poorly and was remaindered at 40p. In an essay on photobook publishing Peter Metelerkamp reports that: ‘Parr himself bought in as many copies as he could at that price (very much below the cost of production)’ (Metelerkamp circa 2004:7). But while remaindered books can be a great way to acquire a low priced library they represent a loss to the publisher, who may then be wary of undertaking future photobook ventures. The photographers who are successfully trade-‐published are usually either well known and/or are those who produce work that is of interest to a broad audience. Most notably in Australia this has included celebrated photographers such as Harold Cazneaux (1878-‐1953), Frank Hurley (1885 -‐ 1962), Max Dupain (1911-‐1992), Jeff Carter (1928-‐2010), David Moore (1927-‐ 2003), Peter Dombrovskis (1945 -‐1996), Rennie Ellis (1940-‐2003). In contemporary times other avenues of photobook publishing as a documentary/art project have emerged and include photobooks by Tracey Moffatt (1960-‐ ), Max Pam (1949-‐ ), Matthew Sleeth (1972-‐ ), Stephen Dupont (1967-‐ ), Trent Parke (1971-‐ ) Michael Coyne (1942-‐ ) and Wesley Stacey (1941-‐ ) and many others. The field of contemporary pictorial photobook books could be represented by the likes of Ken Duncan (1954 -‐ ), Peter Lik (1959 -‐ ) and Steve Parish (1945 -‐ ). Then there are so many more … So what about the photographer doing it for themselves? Historically, the self-‐publishing of photobooks was a huge investment of time and money – an individual photographer’s access to the required production and printing facilities was a major barrier. Also those who have financed their own publishing exploits generally lacked the distribution and marketing connections that were attached to the major publishing houses. Access to printing facilities were overcome by the photographer having contacts in or working in the printing industry such as American photobook-‐ maker Ed Ruscha did with books like Twenty-‐six Gasoline Stations (1963). In Australia Peter Lyssiotis was able to produce: Journey of a Wise Electron (1981) and other books by participating in a co-‐operative that accessed a commercial printing press during down time or on weekends. But these access points were not available for everyone who wanted to publish a book. Nearly 35 years ago American photographer Bill Owens, publisher of Suburbia (1972) and other books made the following introductory statement to his info-‐guide -‐ Publish Your Photo Book (1979) -‐ a statement that may resonate with the experience of today’s photobook publishers: Had my photographic books made lots of money I would not have written this book. I wouldn't need to because I would be part of the establishment and enjoying its privileges. (Owens 1979:3) It has been a long time coming, but 175 years later with digital technologies including DIY book design software, print-‐on-‐demand presses like HP Indigo, the self-‐published photobook is fulfilling Talbot’s prediction. It’s never been easier for anyone to make a photobooks. The photobook discipline now has commentators and critics, there are awards, linkages with the artists book, supporting independent groups like Self Publish Be Happy, The Photo Book Club and the Indie Photo Book Library.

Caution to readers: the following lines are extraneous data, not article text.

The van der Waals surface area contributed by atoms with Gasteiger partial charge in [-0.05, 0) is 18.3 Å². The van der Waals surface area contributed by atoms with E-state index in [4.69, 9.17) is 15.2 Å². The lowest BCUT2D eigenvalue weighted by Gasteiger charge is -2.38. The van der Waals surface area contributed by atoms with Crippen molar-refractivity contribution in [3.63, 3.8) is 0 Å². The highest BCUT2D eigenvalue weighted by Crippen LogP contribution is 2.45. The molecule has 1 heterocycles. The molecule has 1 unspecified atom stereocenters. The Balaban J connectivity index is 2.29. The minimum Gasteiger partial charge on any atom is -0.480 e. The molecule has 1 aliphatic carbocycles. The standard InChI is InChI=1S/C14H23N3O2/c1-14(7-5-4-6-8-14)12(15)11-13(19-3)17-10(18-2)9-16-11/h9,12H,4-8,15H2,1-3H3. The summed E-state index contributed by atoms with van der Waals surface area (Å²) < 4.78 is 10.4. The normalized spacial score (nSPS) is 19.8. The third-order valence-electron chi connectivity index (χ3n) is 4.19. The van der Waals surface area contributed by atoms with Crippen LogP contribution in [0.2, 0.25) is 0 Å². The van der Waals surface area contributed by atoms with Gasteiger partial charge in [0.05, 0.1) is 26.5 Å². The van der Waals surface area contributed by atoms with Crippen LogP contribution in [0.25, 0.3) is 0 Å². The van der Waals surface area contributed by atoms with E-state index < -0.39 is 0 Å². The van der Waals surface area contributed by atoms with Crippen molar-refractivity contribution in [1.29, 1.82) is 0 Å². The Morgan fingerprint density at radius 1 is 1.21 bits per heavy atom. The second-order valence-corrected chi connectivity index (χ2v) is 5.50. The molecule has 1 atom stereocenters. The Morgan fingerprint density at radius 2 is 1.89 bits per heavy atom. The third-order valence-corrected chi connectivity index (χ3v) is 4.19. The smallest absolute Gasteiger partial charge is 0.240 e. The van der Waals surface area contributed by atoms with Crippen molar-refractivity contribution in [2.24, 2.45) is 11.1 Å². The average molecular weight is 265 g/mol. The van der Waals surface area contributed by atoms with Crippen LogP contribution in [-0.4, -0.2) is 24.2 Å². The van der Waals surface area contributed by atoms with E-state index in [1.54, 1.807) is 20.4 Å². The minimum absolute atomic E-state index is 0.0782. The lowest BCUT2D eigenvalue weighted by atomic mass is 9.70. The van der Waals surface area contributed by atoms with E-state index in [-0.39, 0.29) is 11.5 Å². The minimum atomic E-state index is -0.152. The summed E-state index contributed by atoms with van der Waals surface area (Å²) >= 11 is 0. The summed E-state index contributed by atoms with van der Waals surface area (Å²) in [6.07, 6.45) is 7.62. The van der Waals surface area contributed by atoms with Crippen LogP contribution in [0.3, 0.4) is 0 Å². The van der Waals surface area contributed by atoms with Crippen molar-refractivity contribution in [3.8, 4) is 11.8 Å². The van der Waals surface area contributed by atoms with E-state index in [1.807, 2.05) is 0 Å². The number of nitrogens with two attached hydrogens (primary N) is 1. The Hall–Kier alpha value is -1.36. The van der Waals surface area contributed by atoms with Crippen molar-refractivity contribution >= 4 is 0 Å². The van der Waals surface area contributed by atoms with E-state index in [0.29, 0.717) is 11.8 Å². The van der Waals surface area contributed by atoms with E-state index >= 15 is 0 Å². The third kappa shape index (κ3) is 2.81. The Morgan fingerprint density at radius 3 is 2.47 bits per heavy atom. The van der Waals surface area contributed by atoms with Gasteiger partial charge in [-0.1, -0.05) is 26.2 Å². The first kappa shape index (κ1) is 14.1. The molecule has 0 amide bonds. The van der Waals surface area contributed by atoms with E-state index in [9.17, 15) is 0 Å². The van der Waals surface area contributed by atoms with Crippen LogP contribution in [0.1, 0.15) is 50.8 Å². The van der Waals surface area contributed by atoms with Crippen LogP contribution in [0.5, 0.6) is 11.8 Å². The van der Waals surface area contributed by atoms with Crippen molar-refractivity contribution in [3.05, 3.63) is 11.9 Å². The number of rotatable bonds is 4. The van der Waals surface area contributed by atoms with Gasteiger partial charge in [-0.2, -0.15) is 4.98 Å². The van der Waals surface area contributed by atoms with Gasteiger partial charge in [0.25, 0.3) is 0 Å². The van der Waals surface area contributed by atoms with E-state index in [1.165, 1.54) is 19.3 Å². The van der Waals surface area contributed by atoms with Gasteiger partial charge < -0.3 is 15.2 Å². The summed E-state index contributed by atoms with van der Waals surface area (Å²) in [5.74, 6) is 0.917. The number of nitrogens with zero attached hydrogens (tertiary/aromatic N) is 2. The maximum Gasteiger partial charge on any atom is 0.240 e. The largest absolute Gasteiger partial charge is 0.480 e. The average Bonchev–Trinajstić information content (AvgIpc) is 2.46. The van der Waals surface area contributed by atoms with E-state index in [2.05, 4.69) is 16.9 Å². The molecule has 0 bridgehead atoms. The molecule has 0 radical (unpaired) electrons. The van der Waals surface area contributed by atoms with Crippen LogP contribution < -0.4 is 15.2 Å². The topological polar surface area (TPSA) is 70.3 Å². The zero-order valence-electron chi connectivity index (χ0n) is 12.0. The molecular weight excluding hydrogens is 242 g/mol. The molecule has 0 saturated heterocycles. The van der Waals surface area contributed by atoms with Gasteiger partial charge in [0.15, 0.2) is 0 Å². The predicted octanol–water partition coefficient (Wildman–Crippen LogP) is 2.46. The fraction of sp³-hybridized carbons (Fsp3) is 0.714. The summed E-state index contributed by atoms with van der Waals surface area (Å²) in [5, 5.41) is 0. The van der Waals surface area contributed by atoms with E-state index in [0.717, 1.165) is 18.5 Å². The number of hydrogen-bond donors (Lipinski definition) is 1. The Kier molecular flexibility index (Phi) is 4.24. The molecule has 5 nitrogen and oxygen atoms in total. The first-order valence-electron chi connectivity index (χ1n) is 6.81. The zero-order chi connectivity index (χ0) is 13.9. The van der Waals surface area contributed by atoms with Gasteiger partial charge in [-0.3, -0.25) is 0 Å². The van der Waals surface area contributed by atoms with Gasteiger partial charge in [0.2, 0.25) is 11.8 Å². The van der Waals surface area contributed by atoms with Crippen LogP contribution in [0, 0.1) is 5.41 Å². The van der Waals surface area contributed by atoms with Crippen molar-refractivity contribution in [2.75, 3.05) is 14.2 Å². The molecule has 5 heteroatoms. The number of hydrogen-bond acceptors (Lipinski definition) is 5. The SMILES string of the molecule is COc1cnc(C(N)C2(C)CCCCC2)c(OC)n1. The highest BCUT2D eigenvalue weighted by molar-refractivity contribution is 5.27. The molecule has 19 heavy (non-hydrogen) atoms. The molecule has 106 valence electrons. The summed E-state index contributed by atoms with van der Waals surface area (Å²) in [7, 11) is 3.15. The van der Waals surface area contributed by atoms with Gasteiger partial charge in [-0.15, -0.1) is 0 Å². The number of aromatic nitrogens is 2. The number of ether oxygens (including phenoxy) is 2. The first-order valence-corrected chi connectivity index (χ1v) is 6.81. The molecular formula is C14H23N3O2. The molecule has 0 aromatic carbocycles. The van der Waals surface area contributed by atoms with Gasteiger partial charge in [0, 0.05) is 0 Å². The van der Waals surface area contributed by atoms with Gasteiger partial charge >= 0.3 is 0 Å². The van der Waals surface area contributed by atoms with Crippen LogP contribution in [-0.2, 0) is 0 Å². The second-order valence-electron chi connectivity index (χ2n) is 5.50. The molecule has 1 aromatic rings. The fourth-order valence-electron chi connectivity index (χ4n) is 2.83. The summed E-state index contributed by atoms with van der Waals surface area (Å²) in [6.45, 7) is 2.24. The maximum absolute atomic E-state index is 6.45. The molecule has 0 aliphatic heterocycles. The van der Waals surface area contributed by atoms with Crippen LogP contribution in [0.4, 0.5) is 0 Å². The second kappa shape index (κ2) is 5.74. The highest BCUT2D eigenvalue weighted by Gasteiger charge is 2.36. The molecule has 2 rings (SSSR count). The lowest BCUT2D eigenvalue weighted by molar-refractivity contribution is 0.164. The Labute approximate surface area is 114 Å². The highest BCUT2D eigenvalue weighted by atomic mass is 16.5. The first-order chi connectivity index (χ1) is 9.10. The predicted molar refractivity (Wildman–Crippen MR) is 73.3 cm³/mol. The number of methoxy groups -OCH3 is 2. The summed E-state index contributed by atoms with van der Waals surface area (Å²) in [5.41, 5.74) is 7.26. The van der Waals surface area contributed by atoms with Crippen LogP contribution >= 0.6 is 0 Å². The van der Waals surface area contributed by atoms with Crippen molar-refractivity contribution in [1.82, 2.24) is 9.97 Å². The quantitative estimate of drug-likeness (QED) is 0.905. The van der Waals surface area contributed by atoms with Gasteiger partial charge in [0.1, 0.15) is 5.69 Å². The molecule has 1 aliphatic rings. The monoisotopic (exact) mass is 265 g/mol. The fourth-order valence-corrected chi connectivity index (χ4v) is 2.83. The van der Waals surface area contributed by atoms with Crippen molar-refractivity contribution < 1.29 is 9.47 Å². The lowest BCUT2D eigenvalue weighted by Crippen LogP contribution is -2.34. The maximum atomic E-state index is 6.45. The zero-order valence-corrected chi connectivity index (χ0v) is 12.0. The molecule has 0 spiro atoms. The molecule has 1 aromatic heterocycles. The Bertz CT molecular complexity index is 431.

However just making a book, even your own, does not guarantee success – whatever that might be. But at this time, what are the barriers and opportunities that we in Australia need to consider and respond to as this boom in photobooks continues? What ideas, social and political mechanisms and appropriate structures do we need to create to nurture and support this emerging publishing paradigm? A SELECTION OF THE QUESTIONS POSED TO THE PANEL 1. What is the recipe for the perfect commercially viable photo book?
2. Are Awards/Fairs/Festivals/Exhibitions important to or essential for photo book sales and marketing?
3. It’s often stated that the basic market for the photo book is photographers themselves – how can this market be expanded so that the photo book can become more popular for a broader audience?
4. Is the Australian photo book consumer more interested in Euro/USA content than homegrown books?
5. Is there a market for Australian photo books overseas? Are there mechanisms in pace to support photo books as export? Are our photo books internationally competitive?
6. If, as a publisher, you were approached by a photographer with a photo book idea – What would you expect them to bring to your meeting with them.
7. What kinds of books/themes or content would an independent or niche publisher take on that a mainstream publisher wouldn't?
8. In the photo book genre, as with other special interest low volume publication sales, will print on demand publishing become a viable option – thereby doing away with the practice of remaindering?
9. 10. How can we nurture, inspire and develop the Australian photo book market? In conclusion … I’d like to see, and I guess you would as well, that the photobook break from the publishing paradigm that Bill Owens spoke of before. Let’s hope that as a result of, or perhaps more modestly, that this forum will contribute to a future where photographers and their photobooks will be recognized, revered and financially rewarded for their contribution to telling their stories, our stories and the stories of humanity and of life on this planet and beyond. Once again thank you to our panelists … Our sponsor – Momento Pro The HeadOn Photo Festival And to you all -‐-‐-‐-‐-‐ You are now most welcome to join us for some refreshments and networking 8.25 pm Close….. Bibliography for Overview. Adams, R. (1994). Why People Photograph. New York, USA, Aperture Foundation. Badger, G. (2003). Collecting Photography. London, Mitchell Beazley Ltd. Craven, R. H. (2002). Photography past forward: Aperture at 50. New York, Aperture Foundation Inc.
Himes, D. D. and M. V. Swanson (2011). Publish Your Photography Book. New York, Princetown Architectural Press. Lane, G. (2006). "Interview: Photography from the Photographer's Viewpoint. Guy Lane interviews Martin Parr." The Art Book 13(4): 15-‐16. Lewis, D. and A. Ward (1992). Publishing Photography. Manchester, Conerhouse Publishing. Metelerkamp, P. (circa 2004). "The Photographer, the Publisher, and the Photographer’s Book." Retrieved 12 March 2009, from http://www.petermet.com/writing/photobook.html. Owens, B. (1979). Publish your Photo Book (A Guide to Self-‐Publishing). Livermore, California, USA, Bill Owens. Talbot, W. H. F. (1839). Letter to Sir John Herschel, HS/17/289. The Royal Society. S. J. Herschel. London, UK, The Royal Society: HS/17/289.